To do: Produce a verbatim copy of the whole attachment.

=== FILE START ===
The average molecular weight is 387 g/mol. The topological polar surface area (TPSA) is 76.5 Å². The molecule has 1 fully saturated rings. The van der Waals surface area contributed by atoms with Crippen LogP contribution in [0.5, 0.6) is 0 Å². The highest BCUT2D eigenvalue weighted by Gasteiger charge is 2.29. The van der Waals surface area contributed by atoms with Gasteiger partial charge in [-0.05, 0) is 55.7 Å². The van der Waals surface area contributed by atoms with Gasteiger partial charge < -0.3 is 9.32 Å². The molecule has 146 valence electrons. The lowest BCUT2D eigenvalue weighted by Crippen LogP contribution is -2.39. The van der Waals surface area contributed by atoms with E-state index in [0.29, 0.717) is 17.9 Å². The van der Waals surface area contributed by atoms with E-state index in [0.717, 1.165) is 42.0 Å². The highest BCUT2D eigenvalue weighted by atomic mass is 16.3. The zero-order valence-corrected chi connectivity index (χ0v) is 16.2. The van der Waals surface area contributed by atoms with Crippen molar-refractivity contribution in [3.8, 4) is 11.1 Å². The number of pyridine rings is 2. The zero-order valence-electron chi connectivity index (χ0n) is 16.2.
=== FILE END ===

The average molecular weight is 387 g/mol. The topological polar surface area (TPSA) is 76.5 Å². The molecule has 1 fully saturated rings. The van der Waals surface area contributed by atoms with Crippen LogP contribution in [0.5, 0.6) is 0 Å². The highest BCUT2D eigenvalue weighted by Gasteiger charge is 2.29. The van der Waals surface area contributed by atoms with Gasteiger partial charge in [-0.05, 0) is 55.7 Å². The van der Waals surface area contributed by atoms with Gasteiger partial charge < -0.3 is 9.32 Å². The molecule has 146 valence electrons. The lowest BCUT2D eigenvalue weighted by Crippen LogP contribution is -2.39. The van der Waals surface area contributed by atoms with E-state index in [0.29, 0.717) is 17.9 Å². The van der Waals surface area contributed by atoms with E-state index in [0.717, 1.165) is 42.0 Å². The highest BCUT2D eigenvalue weighted by atomic mass is 16.3. The zero-order valence-corrected chi connectivity index (χ0v) is 16.2. The van der Waals surface area contributed by atoms with Crippen molar-refractivity contribution in [3.8, 4) is 11.1 Å². The number of pyridine rings is 2. The zero-order valence-electron chi connectivity index (χ0n) is 16.2.